“If we create a world where you can only change one type of bookings, then we leave the traveler with confusion because they will never know when they can do it themselves versus when they have to call an agent,” said Thorsen. “So it has to work 100 percent of the time, not 60 or 70 percent. Travelers don’t accept that anymore, and we should not accept it either because we have technology that allows us to solve that problem elegantly and smartly.”
Spotnana empowers travelers to change and cancel their bookings from desktop and mobile channels regardless of how a trip was booked. By combining online and offline channels into one, Spotnana simplifies life for travelers.
4. Booking a new flight after a disruption
When a flight is delayed or canceled, it often falls to the affected airline to rebook a passenger. Travelers can spend hours waiting at the airport, only to find out they’ve been rebooked the following day on an inconvenient flight.
That airline may not even have a passenger’s contact information, since that data is often stored by a travel management company in unstructured remarks in the Passenger Name Record.
When using a platform like Spotnana that is built on an extensible System of Record with a structured data model, business travelers have the power to rebook disrupted trips and receive more timely service from airlines.
“We need to say goodbye to the PNR and move into a new, truly digital order management system, living in the cloud with open access subject to permission,” said Thorsen. “This also accelerates the ability for travelers to do more things [themselves] because structured data enables automation and more access in a simplified user interface.”
5. Making sustainable booking decisions
As companies institute sustainability policies around the world, it can be difficult to institute and enforce a sustainability policy for travel. If a company uses different corporate travel platforms in each country, for example, travel managers must update each platform with the right rules and manually analyze data for a comprehensive view of their carbon footprint.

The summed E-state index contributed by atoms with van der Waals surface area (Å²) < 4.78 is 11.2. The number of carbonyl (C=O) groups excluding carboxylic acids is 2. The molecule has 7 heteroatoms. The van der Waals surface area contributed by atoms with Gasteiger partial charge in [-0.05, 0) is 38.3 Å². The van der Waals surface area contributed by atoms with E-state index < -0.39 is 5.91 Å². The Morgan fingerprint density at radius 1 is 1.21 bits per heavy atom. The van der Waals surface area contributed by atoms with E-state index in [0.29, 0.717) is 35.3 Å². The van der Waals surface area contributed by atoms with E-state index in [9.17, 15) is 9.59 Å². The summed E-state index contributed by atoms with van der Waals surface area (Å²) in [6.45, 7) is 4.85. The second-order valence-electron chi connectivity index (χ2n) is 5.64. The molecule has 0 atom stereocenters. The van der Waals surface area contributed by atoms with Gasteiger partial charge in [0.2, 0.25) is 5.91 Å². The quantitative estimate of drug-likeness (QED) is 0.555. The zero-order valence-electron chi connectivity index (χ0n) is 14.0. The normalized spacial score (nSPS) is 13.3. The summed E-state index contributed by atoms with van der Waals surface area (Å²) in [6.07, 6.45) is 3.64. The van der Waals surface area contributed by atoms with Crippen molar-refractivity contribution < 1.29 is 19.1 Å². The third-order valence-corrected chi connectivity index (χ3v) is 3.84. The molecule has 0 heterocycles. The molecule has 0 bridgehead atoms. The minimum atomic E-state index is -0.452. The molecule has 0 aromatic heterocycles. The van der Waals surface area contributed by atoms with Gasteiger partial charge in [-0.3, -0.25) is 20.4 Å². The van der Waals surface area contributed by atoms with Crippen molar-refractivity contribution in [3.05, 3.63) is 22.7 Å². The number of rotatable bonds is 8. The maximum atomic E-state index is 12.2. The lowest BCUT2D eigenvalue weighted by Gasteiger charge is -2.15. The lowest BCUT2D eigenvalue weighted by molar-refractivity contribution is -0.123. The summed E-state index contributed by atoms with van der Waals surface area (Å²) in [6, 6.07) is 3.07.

Spotnana’s global platform with a unified data structure and policy engine makes it simple to deploy global-, regional-, and office-based policy guidelines for sustainability. This data is accessible in real-time inside Spotnana’s dashboard and can be exchanged via API connection with any capable third-party sustainability service provider.
“In a modern cloud based platform, you can start thinking very differently,” said Thorsen. “You can now create one single set of sustainability policy norms that will be deployed on top of every single country, because you’re operating on a new open platform on top. All you need to do is define your global sustainability policy and connect it to your global service platform.”
6. Inefficient Servicing
Modern technology is helping to remove servicing problems caused by fragmentation between the different parts of the corporate travel technology stack.
Servicing can be improved by placing the elements of a trip inside a trip container, instead of linking discrete trip services across different itineraries.
”In the old world, the agent and the traveler used different content, different rules, and different environments to make and service bookings,” said Thorsen. “What if everything went into one trip container? So instead of having four different bookings, you just have four services being added to a container. It didn’t matter if the traveler or the agent added these components, so no matter who made the addition, it shows up in one trip container.”
This allows agents to see what travelers have booked themselves for every trip and the traveler to see what has been added or adjusted by an agent. Travelers can also manually edit elements like frequent flyer program numbers and TSA PreCheck numbers without having to contact an agent.